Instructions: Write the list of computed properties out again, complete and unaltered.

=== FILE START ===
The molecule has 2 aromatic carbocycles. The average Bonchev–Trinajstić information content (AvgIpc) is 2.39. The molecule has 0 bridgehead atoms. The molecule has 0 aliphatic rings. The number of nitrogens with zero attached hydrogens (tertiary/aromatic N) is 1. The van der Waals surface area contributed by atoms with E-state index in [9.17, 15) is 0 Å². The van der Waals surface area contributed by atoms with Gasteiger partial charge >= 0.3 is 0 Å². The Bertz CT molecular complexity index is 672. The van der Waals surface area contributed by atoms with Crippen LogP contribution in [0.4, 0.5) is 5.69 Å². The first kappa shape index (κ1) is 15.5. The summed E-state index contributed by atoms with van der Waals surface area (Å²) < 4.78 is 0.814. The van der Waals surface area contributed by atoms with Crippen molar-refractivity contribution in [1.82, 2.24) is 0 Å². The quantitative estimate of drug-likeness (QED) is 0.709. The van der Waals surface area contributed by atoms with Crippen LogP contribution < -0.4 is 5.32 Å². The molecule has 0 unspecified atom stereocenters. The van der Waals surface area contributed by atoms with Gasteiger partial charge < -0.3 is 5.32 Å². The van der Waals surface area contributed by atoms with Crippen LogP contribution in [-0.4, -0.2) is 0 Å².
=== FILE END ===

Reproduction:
The molecule has 2 aromatic carbocycles. The average Bonchev–Trinajstić information content (AvgIpc) is 2.39. The molecule has 0 bridgehead atoms. The molecule has 0 aliphatic rings. The number of nitrogens with zero attached hydrogens (tertiary/aromatic N) is 1. The van der Waals surface area contributed by atoms with E-state index in [9.17, 15) is 0 Å². The van der Waals surface area contributed by atoms with Gasteiger partial charge >= 0.3 is 0 Å². The Bertz CT molecular complexity index is 672. The van der Waals surface area contributed by atoms with Crippen LogP contribution in [0.4, 0.5) is 5.69 Å². The first kappa shape index (κ1) is 15.5. The summed E-state index contributed by atoms with van der Waals surface area (Å²) < 4.78 is 0.814. The van der Waals surface area contributed by atoms with Crippen molar-refractivity contribution in [1.82, 2.24) is 0 Å². The quantitative estimate of drug-likeness (QED) is 0.709. The van der Waals surface area contributed by atoms with Crippen LogP contribution < -0.4 is 5.32 Å². The molecule has 0 unspecified atom stereocenters. The van der Waals surface area contributed by atoms with Gasteiger partial charge < -0.3 is 5.32 Å². The van der Waals surface area contributed by atoms with Crippen LogP contribution in [-0.4, -0.2) is 0 Å².